IMMIGRATION AND THE CHANGING FACE OF SPAIN


Above: A flier at a bus stop in Madrid. In English, it reads, “Thank you immigrants, for coming to a country that robs and kills you from hunger, for honoring us with your presence.”

By Narisa Silver
Contributing Writer

As you walk around the streets of Madrid, save for the dramatic European architecture, it would be easy to confuse it with any of America’s urban cities. Since the 1980s and the creation of the Spanish Second Republic, Spain has changed from a place of emigrants to a place of immigration, to which people from all over the world come to live and find work. I will explain patterns and trends of immigration in Spain since the end of Franco’s dictatorship into the current day.

In 1975 Francisco Franco, military dictator of over 40 years, died of natural causes, and power was handed over to the hereditary king of Spain. The government then decided that Spain would transition into a liberal democracy. Like most Western European countries, Spain has an active Socialist party, and the country has extensive social welfare developments. Due to the recent financial crisis, immigration has recently slowed down, but the country’s immigrant population continues to increase.

For over forty years, Francisco Franco’s regime imposed on the people of Spain ideas of cultural unity, based upon an extremist conservative nationalist perspective. Youth were educated to believe that Spain was the spiritual leader and champion of the Christian world, and that there could only be a single Spanish culture. For this reason, education was required to be strictly in the Castellano dialect of Spanish – linguistic minorities such as the Basque and Catalan people were forbidden from education in their native tongues. Religion and the state were tied closely together, and children were taught Catholic doctrines in schools. Although Spain is now an essentially secular state that teaches universal human rights in schools instead of Catholicism, traces of Franco’s Spain still remain, especially among older generations.

The only general trend linking all immigrants to Spain is their search for work and their desire for a better quality of life. The largest single group of immigrants in Spain, both legal and illegal, is Moroccans. This is because the two countries have a shared and complicated history, and also because of the country’s proximity to Spain. Notably, there is a large African immigrant population in Spain. Nearly all of the Africans in Spain are first-generation immigrants from countries in West Africa, such as Ghana and Nigeria. Migrants from these African countries usually come in boats across the Strait of Gibraltar, either from West Africa or from Morocco. Because they often lack education and language skills, they generally end up working manual labor, especially in the agricultural southern region of Spain.

In urban regions of Spain, there is a very different type of immigrant population. Particularly successful have been mainland Chinese immigrants. These immigrants have dominated the mini-mart and convenience store industry, and have also successfully established many restaurants. However, the Chinese are among the least integrated into Spanish society: Because their communities are very tightly knit, many do not need speak Spanish, only knowing enough to run their stores. Another large immigrant population in cities is Eastern Europeans from the Former Soviet Union, particularly Poland and Romania. Because many Central and Eastern European countries have recently joined the European Union, these people have the right to seek employment and benefits in Spain. Finally, a third large group is Latin American immigrants, namely from Ecuador and Peru. These groups typically seek work in large cities, where there are already established Latin American communities.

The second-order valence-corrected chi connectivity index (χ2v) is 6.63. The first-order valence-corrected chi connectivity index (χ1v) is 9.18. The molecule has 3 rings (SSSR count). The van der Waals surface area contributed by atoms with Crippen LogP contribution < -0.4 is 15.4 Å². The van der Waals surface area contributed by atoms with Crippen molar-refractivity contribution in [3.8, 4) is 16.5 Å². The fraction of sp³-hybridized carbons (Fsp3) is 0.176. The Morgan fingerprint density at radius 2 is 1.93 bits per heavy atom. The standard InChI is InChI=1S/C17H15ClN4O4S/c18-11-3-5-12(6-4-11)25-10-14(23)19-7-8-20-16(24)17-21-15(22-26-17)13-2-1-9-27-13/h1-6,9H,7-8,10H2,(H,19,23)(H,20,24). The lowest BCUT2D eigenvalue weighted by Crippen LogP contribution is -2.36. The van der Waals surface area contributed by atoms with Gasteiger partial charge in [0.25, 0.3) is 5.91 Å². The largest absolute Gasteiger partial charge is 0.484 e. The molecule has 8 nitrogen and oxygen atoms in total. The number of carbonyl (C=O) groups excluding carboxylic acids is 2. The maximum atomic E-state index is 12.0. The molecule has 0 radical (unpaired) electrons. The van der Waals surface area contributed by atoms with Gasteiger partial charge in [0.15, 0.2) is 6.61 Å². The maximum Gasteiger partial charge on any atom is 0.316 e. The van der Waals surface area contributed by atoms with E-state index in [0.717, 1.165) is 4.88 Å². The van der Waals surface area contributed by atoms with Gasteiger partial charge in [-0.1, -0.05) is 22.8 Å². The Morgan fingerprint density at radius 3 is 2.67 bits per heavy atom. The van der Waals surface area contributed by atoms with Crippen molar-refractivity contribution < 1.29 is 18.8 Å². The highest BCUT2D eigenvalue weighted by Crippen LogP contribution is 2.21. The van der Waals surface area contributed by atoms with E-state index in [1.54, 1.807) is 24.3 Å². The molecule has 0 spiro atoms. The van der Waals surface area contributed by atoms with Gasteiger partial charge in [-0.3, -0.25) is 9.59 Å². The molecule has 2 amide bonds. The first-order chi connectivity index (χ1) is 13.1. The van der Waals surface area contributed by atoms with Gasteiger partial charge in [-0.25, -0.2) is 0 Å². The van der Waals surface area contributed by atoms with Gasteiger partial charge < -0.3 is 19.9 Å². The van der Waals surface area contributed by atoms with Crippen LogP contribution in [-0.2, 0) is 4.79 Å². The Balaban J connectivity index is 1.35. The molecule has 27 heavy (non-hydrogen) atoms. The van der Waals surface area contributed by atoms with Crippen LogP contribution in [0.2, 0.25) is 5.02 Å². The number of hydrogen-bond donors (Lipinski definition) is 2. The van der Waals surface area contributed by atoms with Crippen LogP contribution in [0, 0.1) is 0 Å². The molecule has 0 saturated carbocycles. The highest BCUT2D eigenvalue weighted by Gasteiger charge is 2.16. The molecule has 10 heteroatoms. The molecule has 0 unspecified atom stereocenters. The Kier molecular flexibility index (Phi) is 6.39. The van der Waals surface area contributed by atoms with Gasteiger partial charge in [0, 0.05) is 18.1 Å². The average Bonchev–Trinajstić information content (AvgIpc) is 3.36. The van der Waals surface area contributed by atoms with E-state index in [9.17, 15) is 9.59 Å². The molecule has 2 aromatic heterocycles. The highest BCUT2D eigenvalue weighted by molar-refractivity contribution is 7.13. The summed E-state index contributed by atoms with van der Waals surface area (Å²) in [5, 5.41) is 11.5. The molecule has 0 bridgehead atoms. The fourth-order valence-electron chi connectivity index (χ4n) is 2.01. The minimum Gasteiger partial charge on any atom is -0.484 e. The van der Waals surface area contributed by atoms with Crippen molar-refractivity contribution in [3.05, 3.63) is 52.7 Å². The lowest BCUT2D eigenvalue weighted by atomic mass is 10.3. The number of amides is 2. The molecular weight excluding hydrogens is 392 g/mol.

The migration of millions from across the globe to Spain has not occurred without some backlash. The xenophobia that was instilled into Spaniards for decades under Franco’s regime still has its hold on some members of the population. Additionally, there has been a reactive movement of white supremacist neo-Nazi gangs outside of Madrid, namely in the city of Guadalajara. Although these gangs are small in number, they still visibly leave their marks on public buildings, generating fear and anxiety. However, the greatest challenge that these immigrants face is overcoming the language barrier and ignorance regarding other cultures. Immigration has slowed due to the recent financial crisis, and sadly, many immigrants are stranded in the country with no support network or connections to help them. In fact, many of the homeless people in Spain are actually from other countries. Because of this, there has been controversy and debate in the country over the extent to which welfare programs can help immigrants, and to what extent immigrants have rights in a country that they could be staying in illegally. In a policy similar to that of the United States, if a child is born in Spain, she will be a Spanish citizen, regardless of her parents’ citizenship status. Spain has debated changing this law from jus sanguinis to jus soli, meaning Spanish citizenship would be conditional to being born in Spain. (Indeed, Germany made a similar change in 2000.) Despite the many challenges that they face, Spain’s diverse immigrant groups have contributed greatly to the cultural and economic diversity of the country, and continue to grow and become a permanent part of the country.

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